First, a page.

The two chart below are the same data. The first shows actual listings on Trademe each Monday, the second shows the variation from the last 4 years average at that time. Only 2009, 2012 an 2013 had more listings for rent in Auckland than the current levels. Notice that the first one shows the seasonal nature of listings, with more in winter and at the end/beginning of the university year.

Why is our data showing there a surplus when there are people sleeping on the streets? Simply because thismeasure is of Private rentals advertised on trademe, and does not include social housing, which of course does not advertise.

The next chart is the same data, but converted to the difference between the actual measure and the previous 4 years at the same time. i.e. it shows the difference in terms of what would be expected at this time of year.

We do the same for Wellington, which has had a severe shortage of rentals for 2 years and is now showing this with rental prices increasing very fast:

Auckland Inventory new Peak

The Auckland private rental market as recorded on Trademe every Monday, has a fast rising vacancy level, now a few pointsabove the seasonal average for the first time for 4 years.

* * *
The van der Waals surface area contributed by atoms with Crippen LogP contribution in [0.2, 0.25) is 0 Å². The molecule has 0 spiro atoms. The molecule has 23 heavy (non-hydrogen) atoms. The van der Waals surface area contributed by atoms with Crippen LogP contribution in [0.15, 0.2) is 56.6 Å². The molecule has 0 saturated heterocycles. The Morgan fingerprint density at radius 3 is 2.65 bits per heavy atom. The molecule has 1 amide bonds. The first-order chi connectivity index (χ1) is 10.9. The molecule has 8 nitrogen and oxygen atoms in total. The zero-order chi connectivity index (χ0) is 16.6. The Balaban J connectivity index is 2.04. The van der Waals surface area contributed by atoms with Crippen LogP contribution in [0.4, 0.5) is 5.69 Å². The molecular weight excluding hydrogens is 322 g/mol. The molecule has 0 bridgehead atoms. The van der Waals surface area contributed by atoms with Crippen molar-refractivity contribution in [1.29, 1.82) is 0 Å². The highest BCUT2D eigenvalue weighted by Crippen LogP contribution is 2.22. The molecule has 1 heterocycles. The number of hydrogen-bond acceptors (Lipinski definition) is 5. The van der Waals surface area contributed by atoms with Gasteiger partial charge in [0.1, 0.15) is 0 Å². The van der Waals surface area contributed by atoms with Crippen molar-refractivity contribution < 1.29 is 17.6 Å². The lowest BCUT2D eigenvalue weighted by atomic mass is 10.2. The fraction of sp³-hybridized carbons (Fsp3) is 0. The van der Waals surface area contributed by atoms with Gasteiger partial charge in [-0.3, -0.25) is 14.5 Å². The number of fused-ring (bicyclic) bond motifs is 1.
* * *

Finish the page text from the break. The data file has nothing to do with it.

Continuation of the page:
The market dipped ~10% below seasonal trends almost exactly 1 year ago and at it’s worst was 15% below the seasonal trend in the first half of last year.

There are nowmore properties on the market than are required, i.e. supply exceeds demand, not the other way around as claimed by politicians.

This does not look like a good time to invest in Auckland, and that advice is obviously being followed by developers who I understand are not too keen to invest. Hence the slow build rate.

Data smoothed over 1 month, seasonality averaged over previous 4 years

Wellington rental listings, in contrast are 40% below the seasonal average, still below the record levels of last year. There is a serious shortage of private homes for rent in Wellington

For open data, here are the non-seasonal charts - Auckland - Wellington

High Rent in Auckland?

Jonette 2011